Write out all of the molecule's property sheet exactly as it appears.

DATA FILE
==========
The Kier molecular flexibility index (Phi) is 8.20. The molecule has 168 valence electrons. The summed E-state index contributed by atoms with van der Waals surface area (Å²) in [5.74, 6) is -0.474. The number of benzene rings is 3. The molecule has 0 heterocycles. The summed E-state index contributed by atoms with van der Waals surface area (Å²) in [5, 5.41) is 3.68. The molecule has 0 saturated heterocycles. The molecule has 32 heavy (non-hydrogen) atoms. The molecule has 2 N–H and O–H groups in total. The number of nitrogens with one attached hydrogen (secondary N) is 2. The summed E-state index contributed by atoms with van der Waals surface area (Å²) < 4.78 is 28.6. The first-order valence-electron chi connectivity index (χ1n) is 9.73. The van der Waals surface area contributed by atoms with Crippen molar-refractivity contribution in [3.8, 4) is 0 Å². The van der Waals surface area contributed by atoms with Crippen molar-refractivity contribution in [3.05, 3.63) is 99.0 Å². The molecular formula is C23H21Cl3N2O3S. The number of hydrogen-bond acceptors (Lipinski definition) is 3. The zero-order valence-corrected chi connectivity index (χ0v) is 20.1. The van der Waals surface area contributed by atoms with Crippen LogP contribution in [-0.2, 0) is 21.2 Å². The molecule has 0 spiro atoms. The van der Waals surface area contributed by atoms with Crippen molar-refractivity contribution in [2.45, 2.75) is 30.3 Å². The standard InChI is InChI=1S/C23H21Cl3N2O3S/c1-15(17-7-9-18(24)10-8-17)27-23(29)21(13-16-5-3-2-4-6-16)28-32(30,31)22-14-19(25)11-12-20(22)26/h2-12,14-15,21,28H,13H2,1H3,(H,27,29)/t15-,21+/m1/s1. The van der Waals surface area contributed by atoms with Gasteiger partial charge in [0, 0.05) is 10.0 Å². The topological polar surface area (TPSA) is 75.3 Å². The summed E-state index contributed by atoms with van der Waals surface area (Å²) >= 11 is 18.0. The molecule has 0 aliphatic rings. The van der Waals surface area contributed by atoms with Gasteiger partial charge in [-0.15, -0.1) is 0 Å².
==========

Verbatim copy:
The Kier molecular flexibility index (Phi) is 8.20. The molecule has 168 valence electrons. The summed E-state index contributed by atoms with van der Waals surface area (Å²) in [5.74, 6) is -0.474. The number of benzene rings is 3. The molecule has 0 heterocycles. The summed E-state index contributed by atoms with van der Waals surface area (Å²) in [5, 5.41) is 3.68. The molecule has 0 saturated heterocycles. The molecule has 32 heavy (non-hydrogen) atoms. The molecule has 2 N–H and O–H groups in total. The number of nitrogens with one attached hydrogen (secondary N) is 2. The summed E-state index contributed by atoms with van der Waals surface area (Å²) < 4.78 is 28.6. The first-order valence-electron chi connectivity index (χ1n) is 9.73. The van der Waals surface area contributed by atoms with Crippen molar-refractivity contribution in [3.8, 4) is 0 Å². The van der Waals surface area contributed by atoms with Crippen molar-refractivity contribution in [3.05, 3.63) is 99.0 Å². The molecular formula is C23H21Cl3N2O3S. The number of hydrogen-bond acceptors (Lipinski definition) is 3. The zero-order valence-corrected chi connectivity index (χ0v) is 20.1. The van der Waals surface area contributed by atoms with Crippen LogP contribution in [-0.2, 0) is 21.2 Å². The molecule has 0 spiro atoms. The van der Waals surface area contributed by atoms with Crippen molar-refractivity contribution in [2.45, 2.75) is 30.3 Å². The standard InChI is InChI=1S/C23H21Cl3N2O3S/c1-15(17-7-9-18(24)10-8-17)27-23(29)21(13-16-5-3-2-4-6-16)28-32(30,31)22-14-19(25)11-12-20(22)26/h2-12,14-15,21,28H,13H2,1H3,(H,27,29)/t15-,21+/m1/s1. The van der Waals surface area contributed by atoms with Gasteiger partial charge in [0, 0.05) is 10.0 Å². The topological polar surface area (TPSA) is 75.3 Å². The summed E-state index contributed by atoms with van der Waals surface area (Å²) >= 11 is 18.0. The molecule has 0 aliphatic rings. The van der Waals surface area contributed by atoms with Gasteiger partial charge in [-0.15, -0.1) is 0 Å².